Make me just as small as Sniffles
By Sharan McQuack, Launchpad's wife.

PLEASE don't ask me HOW I know about this, I wasn't even BORN yet. I'm a total comic book fanatic and I guess I found out thur sheer osmosis.(Did they mention Mary Jane and Sniffles in "All in Color for a Dime?")
There was once (back in the 40's!) a comic book character named Mary Jane who could make herself as small as her pet mouse Sniffles by saying:

"First I shut my eyes real tight, then I wish with all my might! Magic words of poof, poof, piffles, make me just as small as Sniffles!"
(Was there ever a cartoon based on her? I swear I remember seeing one.) I was hoping there was a comic of hers in digital comic museum com so I could give them a free plug...think I just did, anyway.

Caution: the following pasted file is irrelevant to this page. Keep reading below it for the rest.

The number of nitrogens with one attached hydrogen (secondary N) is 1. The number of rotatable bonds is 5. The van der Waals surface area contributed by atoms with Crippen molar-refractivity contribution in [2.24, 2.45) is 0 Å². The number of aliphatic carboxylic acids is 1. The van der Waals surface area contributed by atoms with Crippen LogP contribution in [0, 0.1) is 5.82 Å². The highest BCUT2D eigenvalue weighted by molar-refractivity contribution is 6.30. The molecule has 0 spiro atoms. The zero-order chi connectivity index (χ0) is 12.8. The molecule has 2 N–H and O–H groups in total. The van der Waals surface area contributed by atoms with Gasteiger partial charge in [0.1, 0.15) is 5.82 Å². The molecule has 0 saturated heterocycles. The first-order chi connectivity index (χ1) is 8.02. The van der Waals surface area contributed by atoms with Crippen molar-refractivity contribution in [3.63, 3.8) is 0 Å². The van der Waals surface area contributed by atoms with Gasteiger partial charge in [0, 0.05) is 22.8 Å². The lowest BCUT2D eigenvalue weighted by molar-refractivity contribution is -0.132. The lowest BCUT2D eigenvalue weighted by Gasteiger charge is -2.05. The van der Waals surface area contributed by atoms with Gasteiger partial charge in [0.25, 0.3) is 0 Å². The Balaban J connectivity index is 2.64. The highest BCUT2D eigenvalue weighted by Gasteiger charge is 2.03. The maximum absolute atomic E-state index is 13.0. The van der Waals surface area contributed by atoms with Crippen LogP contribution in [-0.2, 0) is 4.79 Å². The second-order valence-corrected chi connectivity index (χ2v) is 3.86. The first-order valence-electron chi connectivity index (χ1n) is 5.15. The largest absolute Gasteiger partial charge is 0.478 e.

Inspired by "Gone with the breeze" a Chip 'n Dale Rescue Ranger story in Disney's Adventures, March 11, 1991.


"Oh no you don't. You ain't making me as small as a fly again. Once was bad enough." Launchpad told Griz of SHUSH. (1)

"Launchpad, we will be making your plane the size of a mouse, not a fly." Griz replied.

"That's a great improvement? Besides, don't you mean the size of a BAT? Mice don't fly." Launchpad pointed out.

"I don't have a "batman" fixation like that fool DW does!"Griz said.

Launchpad muttered under his breath, something about the kind of "superhero" DW was. Something about pigs flying sooner.

"We want to shrink a plane to mouse size and it's pilot, too. We want YOU to be that pilot, you're the greatest pilot there is! Besides, YOU designed the plane we're shrinking! And you have experience with this sort of thing!" Griz said.